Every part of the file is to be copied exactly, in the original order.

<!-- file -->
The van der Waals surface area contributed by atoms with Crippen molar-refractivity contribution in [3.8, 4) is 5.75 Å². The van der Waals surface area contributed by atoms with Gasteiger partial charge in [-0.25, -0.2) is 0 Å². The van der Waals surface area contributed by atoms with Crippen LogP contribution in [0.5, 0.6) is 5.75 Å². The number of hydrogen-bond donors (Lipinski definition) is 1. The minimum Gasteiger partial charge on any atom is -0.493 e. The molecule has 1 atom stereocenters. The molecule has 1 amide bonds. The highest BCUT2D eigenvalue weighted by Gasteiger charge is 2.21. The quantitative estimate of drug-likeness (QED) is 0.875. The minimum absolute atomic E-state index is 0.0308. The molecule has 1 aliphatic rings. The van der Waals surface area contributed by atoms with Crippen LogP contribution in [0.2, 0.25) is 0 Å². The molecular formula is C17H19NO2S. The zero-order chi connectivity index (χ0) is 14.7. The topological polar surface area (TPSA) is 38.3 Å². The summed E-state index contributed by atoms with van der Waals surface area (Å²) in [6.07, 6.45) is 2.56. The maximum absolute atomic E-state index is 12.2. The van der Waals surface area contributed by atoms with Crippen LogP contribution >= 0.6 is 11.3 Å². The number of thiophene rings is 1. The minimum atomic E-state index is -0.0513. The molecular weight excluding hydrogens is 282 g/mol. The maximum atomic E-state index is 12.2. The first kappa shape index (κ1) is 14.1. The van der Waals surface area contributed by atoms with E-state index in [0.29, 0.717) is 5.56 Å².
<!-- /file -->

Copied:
The van der Waals surface area contributed by atoms with Crippen molar-refractivity contribution in [3.8, 4) is 5.75 Å². The van der Waals surface area contributed by atoms with Gasteiger partial charge in [-0.25, -0.2) is 0 Å². The van der Waals surface area contributed by atoms with Crippen LogP contribution in [0.5, 0.6) is 5.75 Å². The number of hydrogen-bond donors (Lipinski definition) is 1. The minimum Gasteiger partial charge on any atom is -0.493 e. The molecule has 1 atom stereocenters. The molecule has 1 amide bonds. The highest BCUT2D eigenvalue weighted by Gasteiger charge is 2.21. The quantitative estimate of drug-likeness (QED) is 0.875. The minimum absolute atomic E-state index is 0.0308. The molecule has 1 aliphatic rings. The van der Waals surface area contributed by atoms with Crippen LogP contribution in [0.2, 0.25) is 0 Å². The molecular formula is C17H19NO2S. The zero-order chi connectivity index (χ0) is 14.7. The topological polar surface area (TPSA) is 38.3 Å². The summed E-state index contributed by atoms with van der Waals surface area (Å²) in [6.07, 6.45) is 2.56. The maximum absolute atomic E-state index is 12.2. The van der Waals surface area contributed by atoms with Crippen LogP contribution >= 0.6 is 11.3 Å². The number of thiophene rings is 1. The minimum atomic E-state index is -0.0513. The molecular weight excluding hydrogens is 282 g/mol. The maximum atomic E-state index is 12.2. The first kappa shape index (κ1) is 14.1. The van der Waals surface area contributed by atoms with E-state index in [0.29, 0.717) is 5.56 Å².